Check out the NeoAir XLite

Nemo Tenor Insulated Pad

The Nemo Tensor Insulated pad was my second favorite insulated ultralight sleeping pad that I tested. I found that I preferred the rectangular shape slightly more than the mummy style as it seemed to help keep my pillow in place and give me a better night’s sleep overall. Of course, that’s a personal preference.

The Tensor features a mattress-like feel with horizontal baffles similar to the XLite, but Nemo uses what they call “spaceframe baffles” to reduce that water bed feel that so many pads have. The Tensor is also a very comfortable 3 inches thick. Combine these features with Nemo’s new valve (new for 2019), and this pad rivals just about any other ultralight sleeping pad out there in comfort.

The pad I tested was the 2018 model, which has the older style valve which I do not like. The valve upgrade is a big improvement over the older valve. Add to that they now include a Vortex pump sack, and this is one sweet setup! Nemo doesn’t give an R-Value, but rather offers a temperature rating of 15-25 degrees for the Tensor Insulated pad. Nemo offers the Tensor in just about any configuration you could want as well. The mummy version of the Tensor comes in at just 14oz, just 2 ounces more than the XLite, and more comfortable in my opinion.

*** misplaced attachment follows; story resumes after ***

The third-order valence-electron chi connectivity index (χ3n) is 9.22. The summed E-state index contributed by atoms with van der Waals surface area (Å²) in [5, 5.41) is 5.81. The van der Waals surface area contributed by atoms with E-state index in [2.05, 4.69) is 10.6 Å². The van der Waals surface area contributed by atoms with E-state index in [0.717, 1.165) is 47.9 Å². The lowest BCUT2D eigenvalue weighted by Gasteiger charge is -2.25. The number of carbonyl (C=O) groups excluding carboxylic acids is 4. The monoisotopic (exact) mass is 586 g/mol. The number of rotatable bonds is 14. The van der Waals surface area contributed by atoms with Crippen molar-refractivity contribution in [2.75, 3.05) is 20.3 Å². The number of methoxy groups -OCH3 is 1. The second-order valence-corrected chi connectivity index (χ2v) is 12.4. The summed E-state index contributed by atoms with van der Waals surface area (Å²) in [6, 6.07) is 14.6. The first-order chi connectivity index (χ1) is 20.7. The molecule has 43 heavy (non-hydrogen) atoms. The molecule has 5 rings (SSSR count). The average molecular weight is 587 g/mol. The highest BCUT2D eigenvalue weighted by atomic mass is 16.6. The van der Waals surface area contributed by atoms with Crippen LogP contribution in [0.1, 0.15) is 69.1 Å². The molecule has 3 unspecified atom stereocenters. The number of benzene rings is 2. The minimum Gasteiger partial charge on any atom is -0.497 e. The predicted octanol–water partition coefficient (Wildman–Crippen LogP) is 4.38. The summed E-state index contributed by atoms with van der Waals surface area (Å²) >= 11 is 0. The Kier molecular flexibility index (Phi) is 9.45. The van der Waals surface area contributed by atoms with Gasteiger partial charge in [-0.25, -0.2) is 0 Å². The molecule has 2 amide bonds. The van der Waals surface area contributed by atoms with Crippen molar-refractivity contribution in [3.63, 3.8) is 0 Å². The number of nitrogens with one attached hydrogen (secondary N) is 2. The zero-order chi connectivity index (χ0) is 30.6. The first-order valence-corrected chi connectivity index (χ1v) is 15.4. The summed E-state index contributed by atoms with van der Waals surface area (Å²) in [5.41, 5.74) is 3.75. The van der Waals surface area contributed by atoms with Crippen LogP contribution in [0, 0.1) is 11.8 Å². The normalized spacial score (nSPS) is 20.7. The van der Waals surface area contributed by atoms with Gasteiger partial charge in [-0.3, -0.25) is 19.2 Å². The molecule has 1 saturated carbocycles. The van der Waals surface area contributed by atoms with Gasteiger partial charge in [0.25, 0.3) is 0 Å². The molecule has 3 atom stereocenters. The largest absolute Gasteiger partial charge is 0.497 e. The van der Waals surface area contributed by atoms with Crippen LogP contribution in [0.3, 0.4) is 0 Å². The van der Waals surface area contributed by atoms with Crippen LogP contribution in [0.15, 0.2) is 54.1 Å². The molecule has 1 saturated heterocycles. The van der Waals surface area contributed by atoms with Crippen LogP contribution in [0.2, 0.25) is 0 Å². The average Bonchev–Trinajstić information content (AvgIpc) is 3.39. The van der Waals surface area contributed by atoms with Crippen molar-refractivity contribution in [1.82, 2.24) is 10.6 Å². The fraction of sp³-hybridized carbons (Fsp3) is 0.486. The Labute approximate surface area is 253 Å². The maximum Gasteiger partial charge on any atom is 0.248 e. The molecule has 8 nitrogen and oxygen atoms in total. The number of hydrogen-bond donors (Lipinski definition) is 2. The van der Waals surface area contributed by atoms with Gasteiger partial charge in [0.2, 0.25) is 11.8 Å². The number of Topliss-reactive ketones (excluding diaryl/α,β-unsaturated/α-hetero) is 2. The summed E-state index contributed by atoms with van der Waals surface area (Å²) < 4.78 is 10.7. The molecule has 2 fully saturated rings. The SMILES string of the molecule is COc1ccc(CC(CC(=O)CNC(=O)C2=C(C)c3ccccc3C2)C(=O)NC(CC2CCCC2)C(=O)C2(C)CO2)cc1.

What I Liked
  • Weight
  • Comfort
  • Warmth
  • Small packed size
  • Edge stability
What I Didn’t Like
  • Valve (pre-2019 versions)
  • Slightly less durable

I really like the Nemo Tensor pad. The only one that I felt was more comfortable was the Sea to Summit line, but it was close. I felt like the Tensor was more stable than the XLite and much, much quieter, but not quite as stable as the Sea to Summit line. This is definitely a pad worth checking out.

Check out the Nemo Tensor

Heavier But Worth A Look

Sea To Summit Comfort Lite

Sea to Summit Comfort Lite

The Sea to Summit Comfort Lite insulated pad is a good compromise between weight, comfort, and warmth. The Comfort Lite version brings the Air Sprung cell count up from 181 in the ultralight version to 331 (for the regular size). The Comfort Lite adds more cells to the mid and upper section of the pad where most of your weight sits. This definitely is not an “ultralight sleeping pad,” coming in at just 21.8oz for the regular mummy version. This is impressive for a 2.5in thick, super comfortable pad with an R-Value of 4.2.